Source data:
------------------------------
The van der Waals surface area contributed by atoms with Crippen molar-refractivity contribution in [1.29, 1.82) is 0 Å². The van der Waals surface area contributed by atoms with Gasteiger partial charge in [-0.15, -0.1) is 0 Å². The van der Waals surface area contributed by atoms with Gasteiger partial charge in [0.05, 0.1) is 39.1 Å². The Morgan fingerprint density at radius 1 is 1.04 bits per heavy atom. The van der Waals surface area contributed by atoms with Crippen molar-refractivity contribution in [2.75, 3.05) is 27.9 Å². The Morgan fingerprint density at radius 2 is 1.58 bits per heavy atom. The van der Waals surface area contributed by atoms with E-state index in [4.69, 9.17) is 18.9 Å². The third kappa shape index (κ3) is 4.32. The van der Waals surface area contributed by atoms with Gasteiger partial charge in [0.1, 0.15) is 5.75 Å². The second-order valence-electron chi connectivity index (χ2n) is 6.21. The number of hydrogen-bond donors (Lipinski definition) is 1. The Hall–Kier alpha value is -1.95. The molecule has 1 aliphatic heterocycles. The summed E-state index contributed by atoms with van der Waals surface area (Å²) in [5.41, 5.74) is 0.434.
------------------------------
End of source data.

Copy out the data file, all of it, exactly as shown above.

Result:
The van der Waals surface area contributed by atoms with Crippen molar-refractivity contribution in [1.29, 1.82) is 0 Å². The van der Waals surface area contributed by atoms with Gasteiger partial charge in [-0.15, -0.1) is 0 Å². The van der Waals surface area contributed by atoms with Gasteiger partial charge in [0.05, 0.1) is 39.1 Å². The Morgan fingerprint density at radius 1 is 1.04 bits per heavy atom. The van der Waals surface area contributed by atoms with Crippen molar-refractivity contribution in [2.75, 3.05) is 27.9 Å². The Morgan fingerprint density at radius 2 is 1.58 bits per heavy atom. The van der Waals surface area contributed by atoms with E-state index in [4.69, 9.17) is 18.9 Å². The third kappa shape index (κ3) is 4.32. The van der Waals surface area contributed by atoms with Gasteiger partial charge in [0.1, 0.15) is 5.75 Å². The second-order valence-electron chi connectivity index (χ2n) is 6.21. The number of hydrogen-bond donors (Lipinski definition) is 1. The Hall–Kier alpha value is -1.95. The molecule has 1 aliphatic heterocycles. The summed E-state index contributed by atoms with van der Waals surface area (Å²) in [5.41, 5.74) is 0.434.